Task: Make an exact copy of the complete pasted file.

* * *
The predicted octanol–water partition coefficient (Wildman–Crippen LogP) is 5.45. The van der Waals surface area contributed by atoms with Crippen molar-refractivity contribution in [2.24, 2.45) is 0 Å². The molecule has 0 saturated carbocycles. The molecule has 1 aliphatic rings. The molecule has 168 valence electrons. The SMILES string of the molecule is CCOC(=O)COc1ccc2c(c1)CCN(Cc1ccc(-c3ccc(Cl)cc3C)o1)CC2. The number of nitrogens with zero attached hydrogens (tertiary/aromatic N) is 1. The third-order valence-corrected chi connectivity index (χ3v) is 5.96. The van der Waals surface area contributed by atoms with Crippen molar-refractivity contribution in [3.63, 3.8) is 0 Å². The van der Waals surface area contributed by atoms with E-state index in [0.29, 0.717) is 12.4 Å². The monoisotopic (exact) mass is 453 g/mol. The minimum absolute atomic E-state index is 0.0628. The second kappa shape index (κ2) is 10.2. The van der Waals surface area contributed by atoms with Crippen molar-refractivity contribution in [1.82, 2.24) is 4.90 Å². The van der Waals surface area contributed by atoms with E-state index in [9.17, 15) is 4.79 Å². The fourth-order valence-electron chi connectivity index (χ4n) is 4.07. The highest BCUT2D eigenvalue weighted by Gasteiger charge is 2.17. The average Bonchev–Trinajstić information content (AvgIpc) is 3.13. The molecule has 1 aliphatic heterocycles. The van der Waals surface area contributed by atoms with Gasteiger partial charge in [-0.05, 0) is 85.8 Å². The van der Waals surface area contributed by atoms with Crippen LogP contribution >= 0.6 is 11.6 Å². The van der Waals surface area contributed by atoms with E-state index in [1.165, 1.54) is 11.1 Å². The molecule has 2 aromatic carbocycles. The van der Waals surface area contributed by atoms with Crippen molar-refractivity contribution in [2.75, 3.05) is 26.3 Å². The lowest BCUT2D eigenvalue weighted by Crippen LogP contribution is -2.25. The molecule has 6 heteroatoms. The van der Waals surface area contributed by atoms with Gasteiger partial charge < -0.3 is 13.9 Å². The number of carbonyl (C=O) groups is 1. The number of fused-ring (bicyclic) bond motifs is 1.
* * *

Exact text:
The predicted octanol–water partition coefficient (Wildman–Crippen LogP) is 5.45. The van der Waals surface area contributed by atoms with Crippen molar-refractivity contribution in [2.24, 2.45) is 0 Å². The molecule has 0 saturated carbocycles. The molecule has 1 aliphatic rings. The molecule has 168 valence electrons. The SMILES string of the molecule is CCOC(=O)COc1ccc2c(c1)CCN(Cc1ccc(-c3ccc(Cl)cc3C)o1)CC2. The number of nitrogens with zero attached hydrogens (tertiary/aromatic N) is 1. The third-order valence-corrected chi connectivity index (χ3v) is 5.96. The van der Waals surface area contributed by atoms with Crippen molar-refractivity contribution in [3.63, 3.8) is 0 Å². The van der Waals surface area contributed by atoms with E-state index in [0.29, 0.717) is 12.4 Å². The monoisotopic (exact) mass is 453 g/mol. The minimum absolute atomic E-state index is 0.0628. The second kappa shape index (κ2) is 10.2. The van der Waals surface area contributed by atoms with Crippen molar-refractivity contribution in [1.82, 2.24) is 4.90 Å². The van der Waals surface area contributed by atoms with E-state index in [9.17, 15) is 4.79 Å². The fourth-order valence-electron chi connectivity index (χ4n) is 4.07. The highest BCUT2D eigenvalue weighted by Gasteiger charge is 2.17. The average Bonchev–Trinajstić information content (AvgIpc) is 3.13. The molecule has 1 aliphatic heterocycles. The van der Waals surface area contributed by atoms with Gasteiger partial charge in [-0.05, 0) is 85.8 Å². The van der Waals surface area contributed by atoms with Crippen LogP contribution >= 0.6 is 11.6 Å². The van der Waals surface area contributed by atoms with E-state index in [1.165, 1.54) is 11.1 Å². The molecule has 2 aromatic carbocycles. The van der Waals surface area contributed by atoms with Crippen molar-refractivity contribution in [2.75, 3.05) is 26.3 Å². The lowest BCUT2D eigenvalue weighted by Crippen LogP contribution is -2.25. The molecule has 6 heteroatoms. The van der Waals surface area contributed by atoms with Gasteiger partial charge < -0.3 is 13.9 Å². The number of carbonyl (C=O) groups is 1. The number of fused-ring (bicyclic) bond motifs is 1.